Monday, 17 June 2013
South of the Hall, and sitting along-side the main drive, is a peculiarity of the Hall - known affectionately as The Lumps and Bumps Field. It is Scheduled as an Ancient Monument, along with the land that the Hall sits upon and all the land within the Park Pale.
The area is described as follows in the Scheduling document originally drawn up in 1977:
To the south of the current farm buildings, which lie to the immediate south of the moat, are the substantial earthwork remains of the service buildings for the medieval complex. These buildings lay within an outer court and include well defined remains of at least four buildings laying either side of a later field wall. The remains survive up to 0.5m high and include a building platform 10m by 5m surrounded by a shallow gulley some 1.5m wide. To the east of these remains are two substantial earthen banks 5m apart and up to 0.5m high which extend east for 70m then turn to extend south for 100m, and which are interpreted as the sides of a track way. The curtain wall which surrounded the outer court survives as a prominent bank along the western side of a track extending south west from the farm buildings. To the west of this wall, outside the outer court, are remains of ridge and furrow cultivation. The southern and eastern sides of the outer court are defined by the park pale but the location of the boundary on the north side is currently unknown.
Various people, at various times over the years have hazarded various guesses about the origins of these Lumps and Bumps. The general consensus - and the version told during guided tours of the Hall - is that they are the remains of the original mediaeval village that would have sprung up to support the Hall and its associated activities - such as labourers, craftsmen, farmers and the like. This possibility is also hinted at in the English Heritage Scheduling:
A park pale was the boundary around an area of land often set aside and equiped for the management and hunting of deer and other animals although farming also took place. They were generally located around or adjacent to a manor house, castle or palace. Parks could contain a number of features, including hunting lodges, a park keepers house, rabbit warrens, and enclosures for game. They were usually surrounded by a park pale, a fenced, hedged or walled boundary often on a massive bank with an internal ditch. The peak period for the laying out of parks, between AD 1200 and 1350, coincided with a time of considerable prosperity amongst the nobility. Parks were established in virtually every county in England and were a long lived and widespread monument type. Today they serve to illustrate an important aspect of the activities of medieval nobility and still exert a powerful influence on the pattern of the modern landscape. Where a park pale survives well, and is well documented or associated with other significant remains they are normally identified as nationally important. The medieval fortified house complex at Markenfield Hall survives well. The full extent of the outer court is known and earthwork remains of its enclosing wall and buildings are preserved. The associated park pale also survives well and is unusually complete. Taken together the remains demonstrate a rare survival, offering important scope for understanding the nature and functions of a medieval complex and its impact on the wider economy and landscape.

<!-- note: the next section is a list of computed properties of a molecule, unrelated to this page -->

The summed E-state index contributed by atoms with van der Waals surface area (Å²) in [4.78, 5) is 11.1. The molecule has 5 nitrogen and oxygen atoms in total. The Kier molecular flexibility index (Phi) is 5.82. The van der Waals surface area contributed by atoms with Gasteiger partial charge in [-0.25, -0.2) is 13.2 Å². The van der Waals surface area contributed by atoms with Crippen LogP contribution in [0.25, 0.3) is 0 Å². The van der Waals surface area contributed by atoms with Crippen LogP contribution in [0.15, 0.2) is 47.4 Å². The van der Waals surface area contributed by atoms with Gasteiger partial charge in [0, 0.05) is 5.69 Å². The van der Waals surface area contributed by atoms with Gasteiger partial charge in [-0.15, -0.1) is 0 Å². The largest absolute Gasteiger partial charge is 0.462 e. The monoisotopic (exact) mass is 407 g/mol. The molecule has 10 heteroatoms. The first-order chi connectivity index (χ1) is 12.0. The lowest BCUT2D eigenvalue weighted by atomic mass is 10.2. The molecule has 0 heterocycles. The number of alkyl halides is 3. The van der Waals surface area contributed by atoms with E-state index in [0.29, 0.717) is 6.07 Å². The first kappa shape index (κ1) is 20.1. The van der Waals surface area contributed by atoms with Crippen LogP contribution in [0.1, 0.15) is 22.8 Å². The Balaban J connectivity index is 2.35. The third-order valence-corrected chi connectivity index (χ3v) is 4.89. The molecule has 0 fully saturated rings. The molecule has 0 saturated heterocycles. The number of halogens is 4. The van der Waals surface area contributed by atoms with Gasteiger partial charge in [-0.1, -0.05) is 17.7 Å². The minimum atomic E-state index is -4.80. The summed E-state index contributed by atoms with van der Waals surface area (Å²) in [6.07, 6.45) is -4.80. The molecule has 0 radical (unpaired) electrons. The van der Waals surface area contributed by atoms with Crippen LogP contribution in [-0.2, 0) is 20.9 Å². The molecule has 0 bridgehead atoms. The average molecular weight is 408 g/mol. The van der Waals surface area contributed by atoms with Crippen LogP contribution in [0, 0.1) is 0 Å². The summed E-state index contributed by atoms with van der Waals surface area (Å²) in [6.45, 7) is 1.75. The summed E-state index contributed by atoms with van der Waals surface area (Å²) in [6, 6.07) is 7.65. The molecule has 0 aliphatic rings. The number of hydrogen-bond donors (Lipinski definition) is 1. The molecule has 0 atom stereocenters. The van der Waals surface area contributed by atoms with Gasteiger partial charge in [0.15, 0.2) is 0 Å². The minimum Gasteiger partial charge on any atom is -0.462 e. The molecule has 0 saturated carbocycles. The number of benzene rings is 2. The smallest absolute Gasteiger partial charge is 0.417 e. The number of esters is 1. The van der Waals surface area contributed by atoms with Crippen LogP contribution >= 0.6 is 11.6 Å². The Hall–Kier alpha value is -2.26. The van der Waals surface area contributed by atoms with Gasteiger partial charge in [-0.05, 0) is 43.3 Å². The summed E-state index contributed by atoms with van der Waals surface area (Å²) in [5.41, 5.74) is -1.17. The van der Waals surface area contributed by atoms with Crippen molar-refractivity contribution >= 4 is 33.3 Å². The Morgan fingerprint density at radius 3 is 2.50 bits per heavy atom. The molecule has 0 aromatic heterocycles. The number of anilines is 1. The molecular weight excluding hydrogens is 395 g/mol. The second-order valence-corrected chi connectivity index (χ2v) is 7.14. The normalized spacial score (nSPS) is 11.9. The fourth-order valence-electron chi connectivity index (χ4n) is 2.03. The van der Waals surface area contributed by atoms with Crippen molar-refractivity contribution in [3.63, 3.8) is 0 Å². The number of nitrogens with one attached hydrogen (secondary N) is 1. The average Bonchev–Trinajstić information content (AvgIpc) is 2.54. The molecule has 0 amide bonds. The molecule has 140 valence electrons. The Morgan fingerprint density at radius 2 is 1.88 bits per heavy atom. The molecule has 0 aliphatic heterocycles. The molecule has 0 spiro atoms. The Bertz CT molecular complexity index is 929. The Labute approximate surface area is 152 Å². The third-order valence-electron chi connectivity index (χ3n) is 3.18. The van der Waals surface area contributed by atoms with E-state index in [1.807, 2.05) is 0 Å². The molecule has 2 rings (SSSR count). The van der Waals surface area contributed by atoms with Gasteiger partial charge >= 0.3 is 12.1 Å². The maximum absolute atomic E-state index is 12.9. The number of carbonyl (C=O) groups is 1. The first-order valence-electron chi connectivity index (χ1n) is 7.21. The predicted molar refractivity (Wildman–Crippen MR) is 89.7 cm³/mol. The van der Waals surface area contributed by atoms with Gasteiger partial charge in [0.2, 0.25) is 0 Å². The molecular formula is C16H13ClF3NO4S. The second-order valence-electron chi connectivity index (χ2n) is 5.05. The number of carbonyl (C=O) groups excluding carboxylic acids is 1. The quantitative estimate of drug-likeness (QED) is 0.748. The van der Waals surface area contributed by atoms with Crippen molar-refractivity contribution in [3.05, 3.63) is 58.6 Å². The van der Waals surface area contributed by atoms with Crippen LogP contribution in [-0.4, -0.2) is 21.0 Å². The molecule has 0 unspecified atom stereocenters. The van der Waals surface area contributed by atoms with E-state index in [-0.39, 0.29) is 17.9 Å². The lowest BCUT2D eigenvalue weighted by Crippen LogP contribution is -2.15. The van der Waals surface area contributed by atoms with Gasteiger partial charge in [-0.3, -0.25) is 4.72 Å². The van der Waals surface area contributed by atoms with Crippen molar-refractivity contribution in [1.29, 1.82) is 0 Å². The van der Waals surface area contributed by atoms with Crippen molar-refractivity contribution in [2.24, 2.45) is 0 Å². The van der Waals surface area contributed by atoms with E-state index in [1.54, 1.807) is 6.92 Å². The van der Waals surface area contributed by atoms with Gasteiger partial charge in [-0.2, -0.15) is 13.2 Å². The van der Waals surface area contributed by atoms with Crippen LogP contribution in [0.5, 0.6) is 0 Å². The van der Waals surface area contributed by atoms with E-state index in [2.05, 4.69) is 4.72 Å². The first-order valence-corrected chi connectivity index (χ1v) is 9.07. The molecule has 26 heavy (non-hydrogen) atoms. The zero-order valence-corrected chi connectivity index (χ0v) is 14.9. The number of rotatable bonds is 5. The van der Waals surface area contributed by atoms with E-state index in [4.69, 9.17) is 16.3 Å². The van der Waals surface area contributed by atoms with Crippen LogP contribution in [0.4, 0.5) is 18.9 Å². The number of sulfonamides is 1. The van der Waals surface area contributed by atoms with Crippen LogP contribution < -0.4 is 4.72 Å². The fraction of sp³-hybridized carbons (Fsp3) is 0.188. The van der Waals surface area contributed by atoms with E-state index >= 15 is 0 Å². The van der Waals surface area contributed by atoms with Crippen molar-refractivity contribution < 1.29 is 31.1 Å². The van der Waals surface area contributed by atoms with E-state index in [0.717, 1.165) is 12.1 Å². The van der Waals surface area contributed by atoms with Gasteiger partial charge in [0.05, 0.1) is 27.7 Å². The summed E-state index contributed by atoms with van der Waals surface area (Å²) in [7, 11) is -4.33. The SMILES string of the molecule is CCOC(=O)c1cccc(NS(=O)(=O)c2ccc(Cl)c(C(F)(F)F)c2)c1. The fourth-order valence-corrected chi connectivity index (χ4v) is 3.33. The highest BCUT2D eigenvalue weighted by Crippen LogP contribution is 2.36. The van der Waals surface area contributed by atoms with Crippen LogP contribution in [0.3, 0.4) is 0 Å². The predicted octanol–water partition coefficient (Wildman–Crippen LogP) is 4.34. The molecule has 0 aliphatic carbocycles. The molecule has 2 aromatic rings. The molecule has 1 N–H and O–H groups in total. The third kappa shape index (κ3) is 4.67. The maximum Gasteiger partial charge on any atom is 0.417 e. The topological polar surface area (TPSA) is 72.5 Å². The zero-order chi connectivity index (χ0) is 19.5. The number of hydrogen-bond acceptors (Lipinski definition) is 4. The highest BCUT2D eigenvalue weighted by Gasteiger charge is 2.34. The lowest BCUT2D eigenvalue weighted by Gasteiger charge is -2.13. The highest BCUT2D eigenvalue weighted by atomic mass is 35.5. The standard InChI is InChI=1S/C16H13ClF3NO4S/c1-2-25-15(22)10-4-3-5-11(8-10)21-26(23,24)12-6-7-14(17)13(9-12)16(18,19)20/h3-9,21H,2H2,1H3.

This belief was changed briefly back in 2011 when Historical Dowsers worked their way across the Courtyard, the Car Park, the One Acre Paddock and the Lumps and Bumps Field to try and identify what historical archaeological secrets could be hidden under the surface. They identified the outlines of numerous buildings within the Courtyard, and it was truly fascinating to see the outlines of buildings from days gone by begin to take shape in front of your eyes.
When the Dowsers got to the Lumps and Bumps Field however they did not find the anticipated mediaeval village - instead they identified three plague burial pits. Not exactly the "View from the Gatehouse" that a girl wants each day!!!
Then, not a year later, we were privileged to welcome historical writer Richard Almond to the Hall. He was speaking for The Friends on the subject of the Park Pale and mediaeval hunting in general. He identified the Lumps and Bumps as rabbit warrens.
His explanation being that when rabbits were first imported to this country, they were above-ground animals used to a hot climate and that in order to survive they had to be "taught" to live underground away from snow, wind and rain. Thus it was that artificial rabbit warrens were built consisting of stone tunnels and chambers; and this is what we have here at the Hall.
I was lucky enough to meet The Muddy Archaeologist (otherwise known as Gillian Hovell) at the Ripon Local and Familiy History Fair last week and plans are under way for her to come and look at our Lumps and Bumps with a view, not only to providing a definitive answer, but to put on a lecture (or two..) about the Hall and its archaeology based on her extensive knowledge of landscape archaeology. Muddy Markenfield... it has a ring to it!
Posted by robson302 at 07:33